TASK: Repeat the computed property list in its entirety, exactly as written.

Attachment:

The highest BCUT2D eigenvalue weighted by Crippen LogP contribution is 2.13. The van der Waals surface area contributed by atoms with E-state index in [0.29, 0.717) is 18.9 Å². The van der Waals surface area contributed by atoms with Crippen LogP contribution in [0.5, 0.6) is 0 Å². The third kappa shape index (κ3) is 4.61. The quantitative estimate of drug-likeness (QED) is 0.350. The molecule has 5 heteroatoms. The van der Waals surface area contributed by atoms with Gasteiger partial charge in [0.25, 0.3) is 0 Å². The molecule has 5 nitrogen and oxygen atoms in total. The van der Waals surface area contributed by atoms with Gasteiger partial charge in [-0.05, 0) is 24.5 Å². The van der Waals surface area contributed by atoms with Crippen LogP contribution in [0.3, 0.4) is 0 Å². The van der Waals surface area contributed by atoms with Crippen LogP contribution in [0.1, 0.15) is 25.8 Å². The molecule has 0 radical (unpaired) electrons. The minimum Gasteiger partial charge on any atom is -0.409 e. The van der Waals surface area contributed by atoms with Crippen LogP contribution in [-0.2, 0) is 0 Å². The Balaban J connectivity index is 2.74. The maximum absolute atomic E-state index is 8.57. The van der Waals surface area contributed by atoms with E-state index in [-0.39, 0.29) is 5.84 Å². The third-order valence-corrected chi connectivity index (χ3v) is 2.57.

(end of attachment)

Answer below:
The highest BCUT2D eigenvalue weighted by Crippen LogP contribution is 2.13. The van der Waals surface area contributed by atoms with E-state index in [0.29, 0.717) is 18.9 Å². The van der Waals surface area contributed by atoms with Crippen LogP contribution in [0.5, 0.6) is 0 Å². The third kappa shape index (κ3) is 4.61. The quantitative estimate of drug-likeness (QED) is 0.350. The molecule has 5 heteroatoms. The van der Waals surface area contributed by atoms with Gasteiger partial charge in [0.25, 0.3) is 0 Å². The molecule has 5 nitrogen and oxygen atoms in total. The van der Waals surface area contributed by atoms with Gasteiger partial charge in [-0.05, 0) is 24.5 Å². The van der Waals surface area contributed by atoms with Crippen LogP contribution in [0.3, 0.4) is 0 Å². The van der Waals surface area contributed by atoms with Crippen LogP contribution in [0.1, 0.15) is 25.8 Å². The molecule has 0 radical (unpaired) electrons. The minimum Gasteiger partial charge on any atom is -0.409 e. The van der Waals surface area contributed by atoms with Crippen LogP contribution in [-0.2, 0) is 0 Å². The Balaban J connectivity index is 2.74. The maximum absolute atomic E-state index is 8.57. The van der Waals surface area contributed by atoms with E-state index in [-0.39, 0.29) is 5.84 Å². The third-order valence-corrected chi connectivity index (χ3v) is 2.57.